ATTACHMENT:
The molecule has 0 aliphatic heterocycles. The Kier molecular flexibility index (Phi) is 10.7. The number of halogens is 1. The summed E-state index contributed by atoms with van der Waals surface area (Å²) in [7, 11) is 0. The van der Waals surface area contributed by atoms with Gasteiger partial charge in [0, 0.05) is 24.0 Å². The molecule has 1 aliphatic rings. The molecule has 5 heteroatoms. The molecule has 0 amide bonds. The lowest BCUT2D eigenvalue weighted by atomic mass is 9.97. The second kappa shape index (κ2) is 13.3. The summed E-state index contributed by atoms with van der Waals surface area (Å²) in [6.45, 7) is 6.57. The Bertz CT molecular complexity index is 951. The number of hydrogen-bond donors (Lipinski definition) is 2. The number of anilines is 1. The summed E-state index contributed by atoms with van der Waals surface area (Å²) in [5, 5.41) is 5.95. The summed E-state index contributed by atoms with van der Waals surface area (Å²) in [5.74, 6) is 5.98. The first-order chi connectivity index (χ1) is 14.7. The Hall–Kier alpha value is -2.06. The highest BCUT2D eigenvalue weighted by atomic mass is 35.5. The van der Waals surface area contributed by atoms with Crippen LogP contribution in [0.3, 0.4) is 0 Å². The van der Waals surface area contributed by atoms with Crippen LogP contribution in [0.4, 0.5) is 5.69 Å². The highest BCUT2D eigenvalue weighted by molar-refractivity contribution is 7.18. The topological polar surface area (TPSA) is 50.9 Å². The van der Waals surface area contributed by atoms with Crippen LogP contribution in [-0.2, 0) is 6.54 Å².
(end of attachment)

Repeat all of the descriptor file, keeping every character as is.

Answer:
The molecule has 0 aliphatic heterocycles. The Kier molecular flexibility index (Phi) is 10.7. The number of halogens is 1. The summed E-state index contributed by atoms with van der Waals surface area (Å²) in [7, 11) is 0. The van der Waals surface area contributed by atoms with Gasteiger partial charge in [0, 0.05) is 24.0 Å². The molecule has 1 aliphatic rings. The molecule has 5 heteroatoms. The molecule has 0 amide bonds. The lowest BCUT2D eigenvalue weighted by atomic mass is 9.97. The second kappa shape index (κ2) is 13.3. The summed E-state index contributed by atoms with van der Waals surface area (Å²) in [6.45, 7) is 6.57. The Bertz CT molecular complexity index is 951. The number of hydrogen-bond donors (Lipinski definition) is 2. The number of anilines is 1. The summed E-state index contributed by atoms with van der Waals surface area (Å²) in [5, 5.41) is 5.95. The summed E-state index contributed by atoms with van der Waals surface area (Å²) in [5.74, 6) is 5.98. The first-order chi connectivity index (χ1) is 14.7. The Hall–Kier alpha value is -2.06. The highest BCUT2D eigenvalue weighted by atomic mass is 35.5. The van der Waals surface area contributed by atoms with Crippen LogP contribution in [0.3, 0.4) is 0 Å². The van der Waals surface area contributed by atoms with Crippen LogP contribution in [0.4, 0.5) is 5.69 Å². The highest BCUT2D eigenvalue weighted by molar-refractivity contribution is 7.18. The topological polar surface area (TPSA) is 50.9 Å². The van der Waals surface area contributed by atoms with Crippen LogP contribution in [-0.2, 0) is 6.54 Å².